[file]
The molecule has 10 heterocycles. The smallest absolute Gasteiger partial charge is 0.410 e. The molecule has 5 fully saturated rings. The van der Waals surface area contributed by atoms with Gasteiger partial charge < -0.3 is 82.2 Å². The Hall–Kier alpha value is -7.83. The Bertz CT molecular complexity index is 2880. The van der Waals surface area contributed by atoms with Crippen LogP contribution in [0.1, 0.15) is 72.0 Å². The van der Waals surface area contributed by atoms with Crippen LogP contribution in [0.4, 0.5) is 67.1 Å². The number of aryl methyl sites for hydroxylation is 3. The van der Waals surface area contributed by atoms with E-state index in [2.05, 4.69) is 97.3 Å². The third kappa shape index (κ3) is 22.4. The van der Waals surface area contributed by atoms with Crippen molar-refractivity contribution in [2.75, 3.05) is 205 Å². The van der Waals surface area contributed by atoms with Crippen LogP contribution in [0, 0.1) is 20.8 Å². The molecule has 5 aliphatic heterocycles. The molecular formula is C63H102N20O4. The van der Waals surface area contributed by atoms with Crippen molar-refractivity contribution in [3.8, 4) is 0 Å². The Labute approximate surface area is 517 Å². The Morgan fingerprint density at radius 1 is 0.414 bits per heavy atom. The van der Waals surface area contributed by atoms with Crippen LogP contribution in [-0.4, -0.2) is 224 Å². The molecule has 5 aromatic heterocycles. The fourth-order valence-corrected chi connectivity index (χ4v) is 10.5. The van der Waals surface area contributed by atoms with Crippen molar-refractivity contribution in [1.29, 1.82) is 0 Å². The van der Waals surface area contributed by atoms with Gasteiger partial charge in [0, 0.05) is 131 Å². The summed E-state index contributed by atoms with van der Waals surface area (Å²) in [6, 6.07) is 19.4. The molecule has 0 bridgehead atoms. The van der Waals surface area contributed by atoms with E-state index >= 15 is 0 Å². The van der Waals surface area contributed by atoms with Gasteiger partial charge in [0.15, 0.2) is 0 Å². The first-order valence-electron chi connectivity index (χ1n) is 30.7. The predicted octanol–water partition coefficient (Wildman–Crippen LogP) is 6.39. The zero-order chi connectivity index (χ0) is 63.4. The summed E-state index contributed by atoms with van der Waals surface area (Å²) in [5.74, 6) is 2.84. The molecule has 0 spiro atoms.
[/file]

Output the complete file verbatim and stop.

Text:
The molecule has 10 heterocycles. The smallest absolute Gasteiger partial charge is 0.410 e. The molecule has 5 fully saturated rings. The van der Waals surface area contributed by atoms with Gasteiger partial charge < -0.3 is 82.2 Å². The Hall–Kier alpha value is -7.83. The Bertz CT molecular complexity index is 2880. The van der Waals surface area contributed by atoms with Crippen LogP contribution in [0.1, 0.15) is 72.0 Å². The van der Waals surface area contributed by atoms with Crippen LogP contribution in [0.4, 0.5) is 67.1 Å². The number of aryl methyl sites for hydroxylation is 3. The van der Waals surface area contributed by atoms with E-state index in [2.05, 4.69) is 97.3 Å². The third kappa shape index (κ3) is 22.4. The van der Waals surface area contributed by atoms with Crippen molar-refractivity contribution in [2.75, 3.05) is 205 Å². The van der Waals surface area contributed by atoms with Crippen LogP contribution in [0, 0.1) is 20.8 Å². The molecule has 5 aliphatic heterocycles. The molecular formula is C63H102N20O4. The van der Waals surface area contributed by atoms with Crippen molar-refractivity contribution in [3.8, 4) is 0 Å². The Labute approximate surface area is 517 Å². The Morgan fingerprint density at radius 1 is 0.414 bits per heavy atom. The van der Waals surface area contributed by atoms with Crippen LogP contribution in [-0.4, -0.2) is 224 Å². The molecule has 5 aromatic heterocycles. The fourth-order valence-corrected chi connectivity index (χ4v) is 10.5. The van der Waals surface area contributed by atoms with Crippen molar-refractivity contribution in [1.29, 1.82) is 0 Å². The van der Waals surface area contributed by atoms with Gasteiger partial charge in [0, 0.05) is 131 Å². The summed E-state index contributed by atoms with van der Waals surface area (Å²) in [6, 6.07) is 19.4. The molecule has 0 bridgehead atoms. The van der Waals surface area contributed by atoms with E-state index >= 15 is 0 Å². The van der Waals surface area contributed by atoms with Gasteiger partial charge in [0.15, 0.2) is 0 Å². The first-order valence-electron chi connectivity index (χ1n) is 30.7. The predicted octanol–water partition coefficient (Wildman–Crippen LogP) is 6.39. The zero-order chi connectivity index (χ0) is 63.4. The summed E-state index contributed by atoms with van der Waals surface area (Å²) in [5.74, 6) is 2.84. The molecule has 0 spiro atoms.